Nextflex, a U.S. consortium of companies dedicated to advancing Flexible Hybrid Electronics (FHE) in the 3D printing industry, has entered into a cost-sharing agreement with the Air Force Research Laboratory (AFRL).
The deal will see the U.S. Department of Defense (DoD) provide up to $154m worth of investment over the next seven years, in order to fund the development of 3D printed electronics that can support military operations and defense manufacturing.
“We are excited to continue our partnership with NextFlex and its members,” said Dr. Richard Vaia, Chief Scientist for the Materials and Manufacturing Directorate at AFRL. “The Flexible Hybrid Electronic manufacturing ecosystem did not exist five years ago. Today these technologies are not only providing component solutions to our current platforms, but are revolutionizing our design concepts for future transformation capabilities for 2030.”
Nextflex’s mission to progress FHE
Nextflex was formed in August 2015 through a cooperative agreement between the DoD and FlexTech Alliance. The coalition includes companies, academic institutions, non-profit and state agencies, with a shared goal of advancing the U.S. Manufacturing of FHE. Nextflex’s research has focused on devising a new class of lightweight, low cost, stretchable, FHE devices for the medical, robotics and communication markets. By adding electronics to new materials and creating conformable products, the organization aims to achieve a state of “electronics on everything” i.e. it aims to apply FHE to all aspects of everyday life.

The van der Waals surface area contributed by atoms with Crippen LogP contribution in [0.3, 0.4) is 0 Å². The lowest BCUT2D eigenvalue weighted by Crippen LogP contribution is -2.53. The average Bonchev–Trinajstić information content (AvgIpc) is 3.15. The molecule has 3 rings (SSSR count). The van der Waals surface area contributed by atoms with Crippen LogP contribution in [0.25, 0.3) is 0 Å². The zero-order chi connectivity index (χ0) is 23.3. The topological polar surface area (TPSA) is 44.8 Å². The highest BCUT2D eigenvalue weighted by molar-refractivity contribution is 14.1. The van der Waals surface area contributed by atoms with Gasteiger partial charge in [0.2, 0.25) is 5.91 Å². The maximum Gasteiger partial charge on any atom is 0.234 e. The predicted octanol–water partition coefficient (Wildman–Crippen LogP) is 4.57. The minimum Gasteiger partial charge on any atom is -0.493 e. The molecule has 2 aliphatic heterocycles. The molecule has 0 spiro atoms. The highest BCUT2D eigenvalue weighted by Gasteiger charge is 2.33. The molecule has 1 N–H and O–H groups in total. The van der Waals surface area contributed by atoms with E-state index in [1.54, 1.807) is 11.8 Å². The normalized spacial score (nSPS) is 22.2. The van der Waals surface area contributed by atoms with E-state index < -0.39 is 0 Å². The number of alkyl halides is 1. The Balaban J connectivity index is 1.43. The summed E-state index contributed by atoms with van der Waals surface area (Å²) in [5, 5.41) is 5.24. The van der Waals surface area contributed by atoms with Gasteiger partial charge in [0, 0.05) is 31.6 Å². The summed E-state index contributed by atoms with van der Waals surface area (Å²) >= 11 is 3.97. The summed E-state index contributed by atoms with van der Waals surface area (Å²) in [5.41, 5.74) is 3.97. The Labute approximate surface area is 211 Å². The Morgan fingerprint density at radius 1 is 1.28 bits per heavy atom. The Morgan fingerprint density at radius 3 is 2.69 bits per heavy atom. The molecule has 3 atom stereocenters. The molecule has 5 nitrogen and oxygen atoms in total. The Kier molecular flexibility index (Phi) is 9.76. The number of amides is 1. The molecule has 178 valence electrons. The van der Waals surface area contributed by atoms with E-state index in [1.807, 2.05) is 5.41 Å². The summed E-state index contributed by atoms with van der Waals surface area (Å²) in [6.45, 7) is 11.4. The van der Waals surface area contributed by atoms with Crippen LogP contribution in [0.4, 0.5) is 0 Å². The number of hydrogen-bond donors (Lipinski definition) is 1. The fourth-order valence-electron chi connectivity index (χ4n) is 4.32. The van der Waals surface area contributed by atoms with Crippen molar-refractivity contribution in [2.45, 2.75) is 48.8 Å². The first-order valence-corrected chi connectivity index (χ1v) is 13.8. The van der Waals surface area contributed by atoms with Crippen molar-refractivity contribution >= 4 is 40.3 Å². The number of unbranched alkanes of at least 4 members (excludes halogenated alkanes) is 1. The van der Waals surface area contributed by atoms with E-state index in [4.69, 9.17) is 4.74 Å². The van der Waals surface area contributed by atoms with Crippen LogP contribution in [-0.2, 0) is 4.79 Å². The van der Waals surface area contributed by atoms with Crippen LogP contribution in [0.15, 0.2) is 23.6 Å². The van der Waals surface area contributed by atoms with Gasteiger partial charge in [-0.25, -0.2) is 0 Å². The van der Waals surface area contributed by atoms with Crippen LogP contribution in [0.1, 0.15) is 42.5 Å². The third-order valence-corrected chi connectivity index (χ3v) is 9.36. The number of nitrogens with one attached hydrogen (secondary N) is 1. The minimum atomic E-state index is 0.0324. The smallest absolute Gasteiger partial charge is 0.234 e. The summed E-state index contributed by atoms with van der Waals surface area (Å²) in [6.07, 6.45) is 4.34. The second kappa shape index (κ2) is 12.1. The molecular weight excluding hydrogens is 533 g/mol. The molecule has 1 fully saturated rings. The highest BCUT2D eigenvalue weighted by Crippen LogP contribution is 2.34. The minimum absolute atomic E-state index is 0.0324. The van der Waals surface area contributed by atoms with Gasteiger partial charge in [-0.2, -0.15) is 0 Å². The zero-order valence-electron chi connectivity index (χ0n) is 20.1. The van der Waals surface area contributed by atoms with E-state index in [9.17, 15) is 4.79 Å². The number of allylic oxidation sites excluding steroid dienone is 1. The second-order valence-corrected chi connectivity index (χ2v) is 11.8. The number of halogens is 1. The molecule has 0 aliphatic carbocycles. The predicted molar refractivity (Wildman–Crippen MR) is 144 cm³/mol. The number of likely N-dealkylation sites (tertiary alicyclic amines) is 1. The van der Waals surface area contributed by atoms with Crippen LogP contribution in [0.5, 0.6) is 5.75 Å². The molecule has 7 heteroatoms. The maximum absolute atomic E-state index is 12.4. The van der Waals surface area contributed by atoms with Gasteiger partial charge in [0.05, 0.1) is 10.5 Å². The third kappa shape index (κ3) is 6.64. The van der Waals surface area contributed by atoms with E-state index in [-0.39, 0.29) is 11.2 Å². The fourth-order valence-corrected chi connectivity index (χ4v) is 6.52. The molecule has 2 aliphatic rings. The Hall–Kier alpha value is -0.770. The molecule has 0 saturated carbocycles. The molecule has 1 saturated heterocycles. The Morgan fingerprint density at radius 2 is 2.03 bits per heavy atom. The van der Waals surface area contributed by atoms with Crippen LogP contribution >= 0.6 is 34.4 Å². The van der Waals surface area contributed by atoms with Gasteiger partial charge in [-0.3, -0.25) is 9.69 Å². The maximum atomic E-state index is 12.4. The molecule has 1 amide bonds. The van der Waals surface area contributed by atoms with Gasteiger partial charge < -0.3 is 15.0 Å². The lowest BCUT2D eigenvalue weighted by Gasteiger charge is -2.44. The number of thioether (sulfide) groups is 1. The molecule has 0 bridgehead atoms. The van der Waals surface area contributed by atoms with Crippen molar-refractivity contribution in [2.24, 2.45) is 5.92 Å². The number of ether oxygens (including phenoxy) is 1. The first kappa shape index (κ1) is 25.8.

Having received $75m of initial funding from the AFRL in 2015, the organization has since re-distributed this investment to its members, for them to work on individual projects that advance FHE technology. For instance in June 2017, Albuquerque-based 3D printing company Optomec was awarded $3m for a project that saw the company provide Aerosol Jet 5x 3D printers to the NextFlex Technology Hubs in San Jose, California and in New York.
This investment was followed by support for the military contractor Lockheed Martin in July 2018, which was one of seven companies that received a portion of a $12m cash injection by Nextflex. For Lockheed, the funding was awarded to compile a database of additively printed antennas and microwave elements, and develop epidermal sensors for robotic exoskeleton knee control, to help injured soldiers.
Since then, the institute has been ramping up its financial support for FHE projects, offering a further $11m of investment to research programs in August 2018, and making a call for proposals to fund projects in June 2019. Following another $11.5m of funding awarded to 12 new projects in May 2020, the group has invested a total of more than $100m in advancing FHE 3D printing technology. AFRL has now pledged an additional $154m to the Nextflex, so the organization can continue to work towards its “electronics on everything” objectives.
“Over the last five years, the DoD and government partnership with NextFlex and its members, demonstrated numerous flexible hybrid electronics-based prototypes for modernization priorities,” said Dr. Eric Forsythe, the NextFlex Government Program Manager and ERP SAMM Hybrid Thrust Lead at the US Army Combat Capabilities Development Command’s Army Research Laboratory.